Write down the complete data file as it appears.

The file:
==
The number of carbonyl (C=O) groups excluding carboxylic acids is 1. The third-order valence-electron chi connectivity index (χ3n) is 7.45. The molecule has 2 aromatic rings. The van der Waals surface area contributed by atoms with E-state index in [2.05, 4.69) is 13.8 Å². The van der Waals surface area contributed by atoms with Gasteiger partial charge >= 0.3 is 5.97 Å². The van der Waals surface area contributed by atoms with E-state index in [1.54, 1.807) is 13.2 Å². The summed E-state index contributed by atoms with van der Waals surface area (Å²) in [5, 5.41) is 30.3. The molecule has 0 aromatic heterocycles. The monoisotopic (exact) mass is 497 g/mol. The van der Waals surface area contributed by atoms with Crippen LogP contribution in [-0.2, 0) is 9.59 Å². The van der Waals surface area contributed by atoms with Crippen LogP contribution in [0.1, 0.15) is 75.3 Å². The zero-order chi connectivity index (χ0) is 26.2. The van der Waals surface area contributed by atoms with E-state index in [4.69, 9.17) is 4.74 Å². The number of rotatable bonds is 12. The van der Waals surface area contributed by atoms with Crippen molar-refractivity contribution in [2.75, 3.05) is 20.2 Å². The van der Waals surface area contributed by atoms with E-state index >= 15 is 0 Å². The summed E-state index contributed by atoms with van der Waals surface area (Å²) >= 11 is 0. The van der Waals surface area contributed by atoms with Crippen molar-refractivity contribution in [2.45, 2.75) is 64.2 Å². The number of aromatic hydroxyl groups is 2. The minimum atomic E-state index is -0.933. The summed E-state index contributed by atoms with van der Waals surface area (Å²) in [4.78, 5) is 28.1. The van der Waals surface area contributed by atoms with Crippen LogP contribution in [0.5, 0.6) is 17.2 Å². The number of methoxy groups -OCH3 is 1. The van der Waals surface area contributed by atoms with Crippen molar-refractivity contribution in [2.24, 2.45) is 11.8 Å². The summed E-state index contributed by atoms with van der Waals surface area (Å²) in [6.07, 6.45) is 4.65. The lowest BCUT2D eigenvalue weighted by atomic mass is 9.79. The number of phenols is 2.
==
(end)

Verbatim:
The number of carbonyl (C=O) groups excluding carboxylic acids is 1. The third-order valence-electron chi connectivity index (χ3n) is 7.45. The molecule has 2 aromatic rings. The van der Waals surface area contributed by atoms with E-state index in [2.05, 4.69) is 13.8 Å². The van der Waals surface area contributed by atoms with Gasteiger partial charge >= 0.3 is 5.97 Å². The van der Waals surface area contributed by atoms with E-state index in [1.54, 1.807) is 13.2 Å². The summed E-state index contributed by atoms with van der Waals surface area (Å²) in [5, 5.41) is 30.3. The molecule has 0 aromatic heterocycles. The monoisotopic (exact) mass is 497 g/mol. The van der Waals surface area contributed by atoms with Crippen LogP contribution in [-0.2, 0) is 9.59 Å². The van der Waals surface area contributed by atoms with Crippen LogP contribution in [0.1, 0.15) is 75.3 Å². The zero-order chi connectivity index (χ0) is 26.2. The van der Waals surface area contributed by atoms with E-state index in [4.69, 9.17) is 4.74 Å². The number of rotatable bonds is 12. The van der Waals surface area contributed by atoms with Crippen molar-refractivity contribution in [2.75, 3.05) is 20.2 Å². The van der Waals surface area contributed by atoms with E-state index >= 15 is 0 Å². The summed E-state index contributed by atoms with van der Waals surface area (Å²) >= 11 is 0. The van der Waals surface area contributed by atoms with Crippen molar-refractivity contribution in [2.45, 2.75) is 64.2 Å². The number of aromatic hydroxyl groups is 2. The minimum atomic E-state index is -0.933. The summed E-state index contributed by atoms with van der Waals surface area (Å²) in [4.78, 5) is 28.1. The van der Waals surface area contributed by atoms with Crippen LogP contribution in [0.5, 0.6) is 17.2 Å². The number of methoxy groups -OCH3 is 1. The van der Waals surface area contributed by atoms with Crippen molar-refractivity contribution in [2.24, 2.45) is 11.8 Å². The summed E-state index contributed by atoms with van der Waals surface area (Å²) in [6.07, 6.45) is 4.65. The lowest BCUT2D eigenvalue weighted by atomic mass is 9.79. The number of phenols is 2.